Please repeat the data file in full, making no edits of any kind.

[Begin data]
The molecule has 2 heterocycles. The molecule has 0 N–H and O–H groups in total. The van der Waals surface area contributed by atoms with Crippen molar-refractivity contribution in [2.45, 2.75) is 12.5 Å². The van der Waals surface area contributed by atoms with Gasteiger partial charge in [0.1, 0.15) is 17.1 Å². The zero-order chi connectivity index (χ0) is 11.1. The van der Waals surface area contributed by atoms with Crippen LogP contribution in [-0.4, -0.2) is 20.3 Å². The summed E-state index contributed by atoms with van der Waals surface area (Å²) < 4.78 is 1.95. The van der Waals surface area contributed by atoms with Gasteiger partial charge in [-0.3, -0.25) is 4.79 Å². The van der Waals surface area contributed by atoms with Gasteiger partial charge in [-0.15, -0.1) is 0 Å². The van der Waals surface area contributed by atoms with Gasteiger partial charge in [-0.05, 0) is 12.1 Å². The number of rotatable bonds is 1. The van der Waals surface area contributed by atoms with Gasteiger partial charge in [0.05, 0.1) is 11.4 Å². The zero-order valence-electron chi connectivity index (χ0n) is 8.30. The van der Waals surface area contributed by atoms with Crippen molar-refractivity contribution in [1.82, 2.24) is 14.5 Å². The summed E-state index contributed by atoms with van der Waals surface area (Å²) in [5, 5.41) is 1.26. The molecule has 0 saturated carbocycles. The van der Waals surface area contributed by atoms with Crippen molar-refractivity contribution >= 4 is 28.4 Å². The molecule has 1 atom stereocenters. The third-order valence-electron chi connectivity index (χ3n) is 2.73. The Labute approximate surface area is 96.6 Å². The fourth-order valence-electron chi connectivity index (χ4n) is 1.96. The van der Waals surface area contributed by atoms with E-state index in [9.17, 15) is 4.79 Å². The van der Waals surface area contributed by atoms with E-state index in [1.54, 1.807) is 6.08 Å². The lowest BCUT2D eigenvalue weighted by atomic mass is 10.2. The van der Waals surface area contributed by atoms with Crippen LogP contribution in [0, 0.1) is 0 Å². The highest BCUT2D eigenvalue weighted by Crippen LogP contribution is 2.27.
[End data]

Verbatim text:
The molecule has 2 heterocycles. The molecule has 0 N–H and O–H groups in total. The van der Waals surface area contributed by atoms with Crippen molar-refractivity contribution in [2.45, 2.75) is 12.5 Å². The van der Waals surface area contributed by atoms with Gasteiger partial charge in [0.1, 0.15) is 17.1 Å². The zero-order chi connectivity index (χ0) is 11.1. The van der Waals surface area contributed by atoms with Crippen LogP contribution in [-0.4, -0.2) is 20.3 Å². The summed E-state index contributed by atoms with van der Waals surface area (Å²) < 4.78 is 1.95. The van der Waals surface area contributed by atoms with Gasteiger partial charge in [-0.3, -0.25) is 4.79 Å². The van der Waals surface area contributed by atoms with Gasteiger partial charge in [-0.15, -0.1) is 0 Å². The van der Waals surface area contributed by atoms with Gasteiger partial charge in [-0.05, 0) is 12.1 Å². The number of rotatable bonds is 1. The van der Waals surface area contributed by atoms with Gasteiger partial charge in [0.05, 0.1) is 11.4 Å². The zero-order valence-electron chi connectivity index (χ0n) is 8.30. The van der Waals surface area contributed by atoms with Crippen molar-refractivity contribution in [1.82, 2.24) is 14.5 Å². The summed E-state index contributed by atoms with van der Waals surface area (Å²) in [5, 5.41) is 1.26. The molecule has 0 saturated carbocycles. The van der Waals surface area contributed by atoms with Crippen molar-refractivity contribution >= 4 is 28.4 Å². The molecule has 1 atom stereocenters. The third-order valence-electron chi connectivity index (χ3n) is 2.73. The Labute approximate surface area is 96.6 Å². The fourth-order valence-electron chi connectivity index (χ4n) is 1.96. The van der Waals surface area contributed by atoms with E-state index in [9.17, 15) is 4.79 Å². The van der Waals surface area contributed by atoms with E-state index in [1.54, 1.807) is 6.08 Å². The lowest BCUT2D eigenvalue weighted by atomic mass is 10.2. The van der Waals surface area contributed by atoms with Crippen LogP contribution in [0, 0.1) is 0 Å². The highest BCUT2D eigenvalue weighted by Crippen LogP contribution is 2.27.